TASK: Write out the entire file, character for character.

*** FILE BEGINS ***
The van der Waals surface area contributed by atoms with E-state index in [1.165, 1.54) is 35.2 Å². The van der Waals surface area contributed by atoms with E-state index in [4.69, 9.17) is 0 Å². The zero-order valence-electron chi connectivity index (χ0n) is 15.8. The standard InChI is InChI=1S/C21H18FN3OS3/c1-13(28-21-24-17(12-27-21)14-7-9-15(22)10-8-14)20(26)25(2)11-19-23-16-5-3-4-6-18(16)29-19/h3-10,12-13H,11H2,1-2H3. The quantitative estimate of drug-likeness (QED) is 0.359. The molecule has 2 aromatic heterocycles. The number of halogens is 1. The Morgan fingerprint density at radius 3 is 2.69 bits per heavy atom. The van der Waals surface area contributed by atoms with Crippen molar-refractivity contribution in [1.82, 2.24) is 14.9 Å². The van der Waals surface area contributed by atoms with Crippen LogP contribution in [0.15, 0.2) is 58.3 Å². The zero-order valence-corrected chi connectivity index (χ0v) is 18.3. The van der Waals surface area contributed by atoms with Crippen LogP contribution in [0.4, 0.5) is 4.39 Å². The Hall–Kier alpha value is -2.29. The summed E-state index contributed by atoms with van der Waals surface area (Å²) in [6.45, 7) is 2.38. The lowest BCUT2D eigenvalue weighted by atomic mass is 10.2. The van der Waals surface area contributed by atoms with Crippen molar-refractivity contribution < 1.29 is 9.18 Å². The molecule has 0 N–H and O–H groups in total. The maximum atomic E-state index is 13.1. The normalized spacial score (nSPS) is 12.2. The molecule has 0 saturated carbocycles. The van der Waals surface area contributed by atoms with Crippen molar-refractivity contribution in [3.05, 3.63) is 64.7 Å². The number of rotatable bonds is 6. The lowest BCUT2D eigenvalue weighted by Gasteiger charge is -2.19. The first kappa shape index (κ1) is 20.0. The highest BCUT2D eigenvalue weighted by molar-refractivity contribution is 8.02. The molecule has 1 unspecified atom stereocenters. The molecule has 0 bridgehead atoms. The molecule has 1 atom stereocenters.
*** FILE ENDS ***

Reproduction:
The van der Waals surface area contributed by atoms with E-state index in [1.165, 1.54) is 35.2 Å². The van der Waals surface area contributed by atoms with E-state index in [4.69, 9.17) is 0 Å². The zero-order valence-electron chi connectivity index (χ0n) is 15.8. The standard InChI is InChI=1S/C21H18FN3OS3/c1-13(28-21-24-17(12-27-21)14-7-9-15(22)10-8-14)20(26)25(2)11-19-23-16-5-3-4-6-18(16)29-19/h3-10,12-13H,11H2,1-2H3. The quantitative estimate of drug-likeness (QED) is 0.359. The molecule has 2 aromatic heterocycles. The number of halogens is 1. The Morgan fingerprint density at radius 3 is 2.69 bits per heavy atom. The van der Waals surface area contributed by atoms with Crippen molar-refractivity contribution in [1.82, 2.24) is 14.9 Å². The van der Waals surface area contributed by atoms with Crippen LogP contribution in [0.15, 0.2) is 58.3 Å². The zero-order valence-corrected chi connectivity index (χ0v) is 18.3. The van der Waals surface area contributed by atoms with Crippen LogP contribution in [0.4, 0.5) is 4.39 Å². The Hall–Kier alpha value is -2.29. The summed E-state index contributed by atoms with van der Waals surface area (Å²) in [6.45, 7) is 2.38. The lowest BCUT2D eigenvalue weighted by atomic mass is 10.2. The van der Waals surface area contributed by atoms with Crippen molar-refractivity contribution < 1.29 is 9.18 Å². The molecule has 0 N–H and O–H groups in total. The maximum atomic E-state index is 13.1. The normalized spacial score (nSPS) is 12.2. The molecule has 0 saturated carbocycles. The van der Waals surface area contributed by atoms with Crippen molar-refractivity contribution in [3.05, 3.63) is 64.7 Å². The number of rotatable bonds is 6. The lowest BCUT2D eigenvalue weighted by Gasteiger charge is -2.19. The first kappa shape index (κ1) is 20.0. The highest BCUT2D eigenvalue weighted by molar-refractivity contribution is 8.02. The molecule has 1 unspecified atom stereocenters. The molecule has 0 bridgehead atoms. The molecule has 1 atom stereocenters.